OMAR EL AKKAD
What I learned in Ferguson
SUBSCRIBERS ONLY
The Globe and Mail
Published Sunday, Dec. 07 2014

...the underlying, centuries-old imbalances that allow such a thing to happen. ...an entire urban structure built on inequality....Last weekend, the Globe published a story on how the Ferguson protests have become an American phenomenon, sparking a nationwide conversation on race, poverty and violence. But where there is a story about breadth, there is also a story about depth....the fault lines of segregation exist not along one axis but two: race and wealth....To make ends meet, municipalities such as Ferguson have resorted to more direct means – namely, fees and court fines. Jaywalking and speeding citations aren’t just a tool for enforcing public safety, they’ve increasingly become a financial necessity.

But beyond creating a sense of resentment among the citizenry, these revenue tools have direct and sometimes life-changing consequences. In a place where the median household income is about $37,500 (roughly $10,000 less than the state average), tickets often go unpaid, leading to a warrant, which in turn can lead to arrest, destroying job prospects in the process.

But there’s more. In Missouri, those on parole or probation are not allowed to vote. That means a fine that started out as a financial measure for the municipality can end up as a tool of political disenfranchisement.
Omar_el_Akkad  Ferguson  life-changing  resentments  police_brutality  structural_change  inequality  segregation  disenfranchisement  fault_lines  municipalities  institutional_path_dependency  imbalances 
december 2014 by jerryking
Lack of investment is the real tragedy in Africa
June 10 2005 | FT | By Kurt Hoffman.

The moral question of our time has little to do with public money and everything to do with private capital.

The calls for rich taxpayers' money to eliminate poverty, either as debt relief or as aid, drown out the whoosh of billions of dollars of private capital that is circling the globe, looking for a place to land and multiply. The real tragedy is that only 1 per cent of it finds its way to sub-Saharan Africa.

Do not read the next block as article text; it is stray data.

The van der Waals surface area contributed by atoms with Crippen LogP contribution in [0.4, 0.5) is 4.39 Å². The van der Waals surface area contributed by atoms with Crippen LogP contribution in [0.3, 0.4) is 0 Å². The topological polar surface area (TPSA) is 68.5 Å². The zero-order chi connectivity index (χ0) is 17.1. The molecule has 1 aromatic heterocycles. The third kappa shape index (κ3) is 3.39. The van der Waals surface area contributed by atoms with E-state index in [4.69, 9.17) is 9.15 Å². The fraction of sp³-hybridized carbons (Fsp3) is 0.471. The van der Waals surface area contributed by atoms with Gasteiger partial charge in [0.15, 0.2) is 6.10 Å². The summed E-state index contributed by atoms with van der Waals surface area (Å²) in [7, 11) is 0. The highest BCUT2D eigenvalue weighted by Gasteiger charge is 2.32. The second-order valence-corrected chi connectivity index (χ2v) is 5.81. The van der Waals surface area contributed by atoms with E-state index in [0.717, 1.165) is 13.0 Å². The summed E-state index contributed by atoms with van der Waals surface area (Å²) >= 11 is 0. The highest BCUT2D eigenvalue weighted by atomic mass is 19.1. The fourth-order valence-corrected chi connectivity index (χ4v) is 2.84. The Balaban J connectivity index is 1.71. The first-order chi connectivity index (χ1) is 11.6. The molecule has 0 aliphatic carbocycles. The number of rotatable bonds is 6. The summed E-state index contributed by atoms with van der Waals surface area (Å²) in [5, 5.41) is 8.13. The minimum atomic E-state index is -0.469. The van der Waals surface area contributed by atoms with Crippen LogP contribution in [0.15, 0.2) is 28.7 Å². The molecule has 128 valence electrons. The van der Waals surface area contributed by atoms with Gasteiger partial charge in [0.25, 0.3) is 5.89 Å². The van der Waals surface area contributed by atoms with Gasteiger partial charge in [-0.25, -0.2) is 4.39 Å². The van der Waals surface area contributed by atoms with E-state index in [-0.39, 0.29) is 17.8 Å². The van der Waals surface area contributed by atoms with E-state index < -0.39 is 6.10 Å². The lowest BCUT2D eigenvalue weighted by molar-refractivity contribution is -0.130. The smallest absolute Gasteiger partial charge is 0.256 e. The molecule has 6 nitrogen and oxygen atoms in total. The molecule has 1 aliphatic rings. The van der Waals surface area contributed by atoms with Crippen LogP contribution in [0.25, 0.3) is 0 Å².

This vote of no confidence in Africa on the part of global investors is seen by some as a justification for doubling aid. But this is confounded by the fact that Africa delivers some of the highest returns on investment on the planet.

Even more intriguing: despite the misperception that capital shortages are holding back development, banks across east, west and sub-Saharan Africa are actually flush with money. Yet they refuse to lend it to those who can do the most with it: millions of disenfranchised, small-scale African entrepreneurs who could lift Africa out of poverty if given half a chance.
Africa  investments  sub-Saharan_Africa  investors  ROI  private_equity  misperceptions  disenfranchisement  mom-and-pop  capital_shortages  small-scale  entrepreneur 
august 2012 by jerryking
The need for fathers
Nov 29, 2005| The Globe and Mail pg. A.20 | Carol Richards-Sauer.

Your editorial rightly claims we need to admit that the absence of black fathers contributes to social alienation and violent behaviour among some of their sons. The silence that you decry, however, is not universal.

Recently, I have participated in a town-hall meeting and been in the audience at a round-table discussion about gun violence.

Each time, at least one brave black person from the audience spoke about the issue. Each time, their comments sparked little discussion or self-evaluation.

The topic is rarely addressed because too many community leaders, often self-appointed, have become too focused on blaming forces from without that we can't control as primary or sole causes of black disenfranchisement.

We need to recognize also those forces from within that we can control. We need to characterize ourselves not just as people to whom bad things are done (racism, police brutality, school suspensions etc.) but also as people who make choices that sometimes lead to bad results.

This is necessary to make any true change and to win helpful alliances
ProQuest  fatherhood  family  dysfunction  African_Canadians  disenfranchisement  silence  individual_choice  autonomy  violence  killings  family_breakdown  systemic_discrimination  systemic_racism  beyond_one's_control 
november 2011 by jerryking